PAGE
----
How to Support your Doctor Husband During a Pandemic | Sara Payne LLC

How to Support your Doctor Husband During a Pandemic


Supporting your Spouse–An Article for those Who are Married to Doctors

You’ve got a lot on your plate right now—your husband and his colleagues have been called on to fight an unprecedented worldwide pandemic.
Yikes! That word “pandemic” alone just sounds so dooms-day-ish.
It kind of feels like the equivalent of sending a soldier off to war given these current circumstances.
He’s on the front lines of this battle.
The thought may have crossed your mind–How do I support him during this crazy time when I’m barely hanging on for dear life myself?
As a life coach who specializes in working with women who are married to doctors, can I offer three tips to help you support him while he’s supporting his patients?
1. Take care of yourself. I know it sounds cliche, and you’ve probably heard the whole “put on your own oxygen mask when the plane’s going down before you help anyone else with theirs” idea–but it’s cliche because it’s true. You can’t draw water from an empty well, so don’t forget to care for yourself. What kind of self-care am I referring to? I know pedicures and massages are nice (though not really feasible during “Shelter in Place”), but the following ways to take care of yourself are even more important (and can be done while social distancing):
*Get enough sleep each night.
*Eat foods that fuel your body well.
*Meditate or Pray (preferably both)
*Get dressed and make your bed. This feels even better than all-day yoga pants. Promise.
*Write your feelings down in a journal—it does wonders for loosening up those negative emotions.
*Move your body at least a little every day. It’s good for your body and great for your mental and emotional health.
When you take care of YOU, you have so much more to give to those around you, and you don’t have to expect your husband to do it for you. He’s not always really good at it anyway, have you noticed? You, on the other hand, are an expert at knowing what you need.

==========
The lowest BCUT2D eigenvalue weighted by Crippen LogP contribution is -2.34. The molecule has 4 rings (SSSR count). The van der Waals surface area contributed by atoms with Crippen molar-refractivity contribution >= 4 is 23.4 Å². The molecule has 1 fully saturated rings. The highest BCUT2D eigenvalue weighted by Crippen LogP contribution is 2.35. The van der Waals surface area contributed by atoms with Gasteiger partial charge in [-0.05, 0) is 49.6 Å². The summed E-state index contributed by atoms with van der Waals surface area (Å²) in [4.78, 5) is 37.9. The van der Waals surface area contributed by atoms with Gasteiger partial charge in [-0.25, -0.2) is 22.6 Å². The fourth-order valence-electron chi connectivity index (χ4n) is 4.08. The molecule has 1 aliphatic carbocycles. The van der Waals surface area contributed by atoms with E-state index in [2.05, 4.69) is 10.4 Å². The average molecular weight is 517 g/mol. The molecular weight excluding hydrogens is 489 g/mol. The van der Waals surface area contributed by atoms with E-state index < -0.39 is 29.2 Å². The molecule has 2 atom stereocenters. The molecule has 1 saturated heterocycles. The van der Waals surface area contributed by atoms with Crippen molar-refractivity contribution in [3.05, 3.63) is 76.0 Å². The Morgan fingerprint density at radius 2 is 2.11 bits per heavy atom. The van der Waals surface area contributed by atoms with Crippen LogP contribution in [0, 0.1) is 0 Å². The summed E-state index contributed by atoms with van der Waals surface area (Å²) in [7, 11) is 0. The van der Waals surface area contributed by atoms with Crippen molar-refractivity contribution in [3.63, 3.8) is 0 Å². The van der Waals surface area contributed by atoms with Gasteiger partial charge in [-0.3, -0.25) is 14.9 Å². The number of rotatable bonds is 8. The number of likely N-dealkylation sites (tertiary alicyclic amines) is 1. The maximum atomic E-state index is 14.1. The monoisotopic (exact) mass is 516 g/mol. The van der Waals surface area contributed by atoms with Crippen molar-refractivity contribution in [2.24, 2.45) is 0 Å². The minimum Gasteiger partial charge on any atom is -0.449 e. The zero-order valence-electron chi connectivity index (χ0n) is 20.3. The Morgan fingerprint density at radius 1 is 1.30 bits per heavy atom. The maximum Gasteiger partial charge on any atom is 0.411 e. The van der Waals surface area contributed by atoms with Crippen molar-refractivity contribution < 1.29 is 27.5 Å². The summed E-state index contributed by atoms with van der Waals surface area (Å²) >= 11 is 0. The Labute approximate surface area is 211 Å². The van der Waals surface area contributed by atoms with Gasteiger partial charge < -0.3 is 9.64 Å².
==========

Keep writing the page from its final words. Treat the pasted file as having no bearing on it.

2. Allow him to handle the pandemic however he chooses to handle it. Do you wish he would talk to you more openly? Not bottle his feelings up inside so much? Or maybe you wish he would STOP talking about it. If he didn’t worry so much, you wouldn’t have to worry so much, right? Not exactly…did you know that he can be upset (or closed off, or worried, or stressed) and you don’t have to be? It might look like this—you can listen to him and support him without wishing he were just a little bit different than he is. Here’s what I know about people–they don’t want you to change them. They want you to love them exactly as they are. So choose to love him. And choose to love him for YOUR sake, too. Because loving him feels better than trying to control him or change him. I Promise it does.
3. Understand that you don’t have to be in charge of his feelings. Whatever he is feeling is coming from how he’s choosing to think about the pandemic, and it’s all ok. You don’t have the power to control his thoughts or his feelings, and this is great news, because you don’t have to. The only thing you have power over is what you are choosing to think and feel. So what do you want to think about your husband during this time? Can I offer some suggestions?
*Give him the benefit of the doubt.
*Get curious about what might be going on for him.
*Be patient with him.
*Be patient with yourself when you lose your patience with him or anyone else.
*Everything will be alright in the end. If it’s not alright, it’s not the end.
Know this: you are doing a great job. You really are. You have done so many hard things in your life (i.e. medical school/residency/fellowship), so while I don’t know you, I do know that this isn’t your first rodeo with uncertain times (hello, match day!). You are strong BECAUSE you went through all of that, not in spite of it.

You will be stronger BECAUSE of COVID-19 as well.
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About Sara

I’m Sara – a certified life coach and I help the doctor’s wife stop being the
backup dancer to her husband’s career. I help them take care of their brains so they can create the life they’ve been looking forward to since the first year of
medical school.

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